Patients seeking medical aid from PCSO may turn to Palace
MANILA, Philippines — Patients relying on the Philippine Charity Sweepstakes Office (PCSO) for medical aid may go to the Office of the President for help, after President Duterte shut down the PCSO’s gaming operations.
Malacañang on Sunday gave assurance that the government would continue to help patients in need of medical assistance even after the President closed lotto, Peryahan ng Bayan and Keno games through which the PCSO raised money for charity.
Presidential spokesperson Salvador Panelo said the President had discretionary funds that may be used to provide aid to patients reliant on PCSO programs.
“We still have the Philippine Amusement and Gaming Corp. and the Office of the President. The President has discretionary funds,” Panelo said in radio interview.
“Those who need help, you can write us. We will just direct your request to Pagcor and the Office of the President. You can expect that the government is still ready to help you,” he said.
The President ordered all PCSO games closed on Friday, citing “massive corruption” in the agency.
But even with the PCSO’s operations stalled, the Palace said the government could still finance the universal health care program by sourcing funds from Pagcor.
Pagcor is a government-owned and -controlled corporation under the Office of the President that regulates casinos.
Panelo defended the President’s verbal order, saying a formal directive would be issued soon.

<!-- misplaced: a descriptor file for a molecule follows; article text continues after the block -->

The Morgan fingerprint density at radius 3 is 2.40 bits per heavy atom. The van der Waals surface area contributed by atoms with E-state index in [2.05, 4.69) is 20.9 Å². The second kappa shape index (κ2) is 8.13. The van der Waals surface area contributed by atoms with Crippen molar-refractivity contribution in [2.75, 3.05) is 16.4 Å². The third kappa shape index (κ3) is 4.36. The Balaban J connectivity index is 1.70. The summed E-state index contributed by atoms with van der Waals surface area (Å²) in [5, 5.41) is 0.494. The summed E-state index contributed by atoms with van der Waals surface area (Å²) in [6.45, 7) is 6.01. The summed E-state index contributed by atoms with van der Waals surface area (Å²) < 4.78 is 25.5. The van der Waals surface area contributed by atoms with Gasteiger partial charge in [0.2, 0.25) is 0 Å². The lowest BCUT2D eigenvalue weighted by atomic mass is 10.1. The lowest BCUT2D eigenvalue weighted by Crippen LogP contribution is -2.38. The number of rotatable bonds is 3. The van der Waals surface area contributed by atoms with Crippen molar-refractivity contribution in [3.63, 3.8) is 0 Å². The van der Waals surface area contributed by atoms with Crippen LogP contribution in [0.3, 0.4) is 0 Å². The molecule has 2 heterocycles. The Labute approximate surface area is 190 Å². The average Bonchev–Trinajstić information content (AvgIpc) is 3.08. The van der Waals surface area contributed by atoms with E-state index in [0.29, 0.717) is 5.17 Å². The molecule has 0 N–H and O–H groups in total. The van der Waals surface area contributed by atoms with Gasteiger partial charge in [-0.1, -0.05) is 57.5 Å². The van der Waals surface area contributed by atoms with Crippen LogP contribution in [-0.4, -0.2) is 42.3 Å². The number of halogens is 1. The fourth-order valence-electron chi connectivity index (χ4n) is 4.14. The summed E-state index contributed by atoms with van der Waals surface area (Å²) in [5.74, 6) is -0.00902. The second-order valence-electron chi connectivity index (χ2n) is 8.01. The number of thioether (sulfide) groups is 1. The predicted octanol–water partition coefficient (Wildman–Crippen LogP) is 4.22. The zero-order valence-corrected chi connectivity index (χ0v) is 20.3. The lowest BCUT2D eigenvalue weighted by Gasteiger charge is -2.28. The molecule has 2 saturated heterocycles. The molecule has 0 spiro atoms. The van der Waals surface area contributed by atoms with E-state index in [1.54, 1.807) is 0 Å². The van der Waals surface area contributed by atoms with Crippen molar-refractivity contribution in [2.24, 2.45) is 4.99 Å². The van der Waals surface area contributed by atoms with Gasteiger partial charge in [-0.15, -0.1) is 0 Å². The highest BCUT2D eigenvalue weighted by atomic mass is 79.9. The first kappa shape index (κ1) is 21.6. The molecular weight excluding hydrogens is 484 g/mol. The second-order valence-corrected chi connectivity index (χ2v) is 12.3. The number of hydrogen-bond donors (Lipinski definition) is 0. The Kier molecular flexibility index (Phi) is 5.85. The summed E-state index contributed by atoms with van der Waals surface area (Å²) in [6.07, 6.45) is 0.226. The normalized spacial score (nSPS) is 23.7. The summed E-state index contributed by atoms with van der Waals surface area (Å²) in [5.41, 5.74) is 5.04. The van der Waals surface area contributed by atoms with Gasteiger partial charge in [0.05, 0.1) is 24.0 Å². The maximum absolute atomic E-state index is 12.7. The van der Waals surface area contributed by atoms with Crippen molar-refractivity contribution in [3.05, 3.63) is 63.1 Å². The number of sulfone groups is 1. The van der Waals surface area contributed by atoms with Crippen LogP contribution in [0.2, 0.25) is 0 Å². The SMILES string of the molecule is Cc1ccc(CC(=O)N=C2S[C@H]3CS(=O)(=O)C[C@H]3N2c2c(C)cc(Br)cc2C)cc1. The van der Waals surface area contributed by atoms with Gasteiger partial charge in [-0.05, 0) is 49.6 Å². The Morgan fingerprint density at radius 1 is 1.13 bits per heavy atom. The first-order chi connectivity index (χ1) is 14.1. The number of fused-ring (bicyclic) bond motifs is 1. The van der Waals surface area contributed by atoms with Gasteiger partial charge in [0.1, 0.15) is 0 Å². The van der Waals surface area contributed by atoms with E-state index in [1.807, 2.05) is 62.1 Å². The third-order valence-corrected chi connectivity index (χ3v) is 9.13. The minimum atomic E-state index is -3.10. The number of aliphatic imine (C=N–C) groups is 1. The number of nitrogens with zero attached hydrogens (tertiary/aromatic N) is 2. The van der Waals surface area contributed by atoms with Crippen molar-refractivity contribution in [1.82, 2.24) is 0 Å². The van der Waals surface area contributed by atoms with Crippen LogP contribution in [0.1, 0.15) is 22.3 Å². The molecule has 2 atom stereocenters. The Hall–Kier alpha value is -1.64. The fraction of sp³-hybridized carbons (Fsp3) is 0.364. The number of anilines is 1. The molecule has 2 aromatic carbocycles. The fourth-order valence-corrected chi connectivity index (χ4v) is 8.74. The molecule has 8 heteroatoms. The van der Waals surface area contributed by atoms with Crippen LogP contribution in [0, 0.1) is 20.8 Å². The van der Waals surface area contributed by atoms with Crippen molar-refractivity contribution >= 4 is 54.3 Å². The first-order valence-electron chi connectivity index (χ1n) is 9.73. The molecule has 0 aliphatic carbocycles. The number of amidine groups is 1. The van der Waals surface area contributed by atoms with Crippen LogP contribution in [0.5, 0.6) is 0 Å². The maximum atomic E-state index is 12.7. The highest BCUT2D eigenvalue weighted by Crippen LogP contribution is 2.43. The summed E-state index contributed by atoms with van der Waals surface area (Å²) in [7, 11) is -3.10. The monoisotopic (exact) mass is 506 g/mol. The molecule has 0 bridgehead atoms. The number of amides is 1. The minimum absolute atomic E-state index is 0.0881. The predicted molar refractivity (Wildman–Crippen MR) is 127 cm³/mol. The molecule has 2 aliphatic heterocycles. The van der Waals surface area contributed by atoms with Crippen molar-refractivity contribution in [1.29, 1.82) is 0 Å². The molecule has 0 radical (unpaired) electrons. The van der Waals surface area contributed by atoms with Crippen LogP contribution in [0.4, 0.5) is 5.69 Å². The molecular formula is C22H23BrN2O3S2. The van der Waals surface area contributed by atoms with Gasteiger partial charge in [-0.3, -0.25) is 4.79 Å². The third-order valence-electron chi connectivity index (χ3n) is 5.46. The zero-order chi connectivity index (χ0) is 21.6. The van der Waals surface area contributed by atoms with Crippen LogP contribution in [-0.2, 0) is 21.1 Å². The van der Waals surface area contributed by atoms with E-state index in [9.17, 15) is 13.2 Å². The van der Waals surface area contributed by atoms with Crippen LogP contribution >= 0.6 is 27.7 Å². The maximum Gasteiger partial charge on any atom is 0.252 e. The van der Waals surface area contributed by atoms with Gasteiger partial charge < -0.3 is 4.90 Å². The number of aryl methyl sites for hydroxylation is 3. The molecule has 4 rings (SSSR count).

“That’s already forthcoming. But even without an executive order, it can still be done. The order needs to be enforced immediately,” he said.
Panelo said the President had discovered a “grand conspiracy” among officials, stakeholders and enforcers of the PCSO games to cheat the government of its rightful income.
“I think the government loses 60 to 70 percent. But if the scoundrels make money off it, for him, why should we implement this kind of project?” Panelo said.
“It certainly helps. But if we are getting help from something involving massive corruption and the people we should be trusting are involved, then maybe it’s better to just close it,” he added.
Panelo said he did not know if the closure was permanent or temporary.
“I don’t know if it’s permanent. But for now, he wants all PCSO gaming outlets closed,” Panelo said, adding that PCSO employees need not report for work since they won’t be doing anything for now.
It was unclear whether they would be paid for doing nothing. —Julie M. Aurelio
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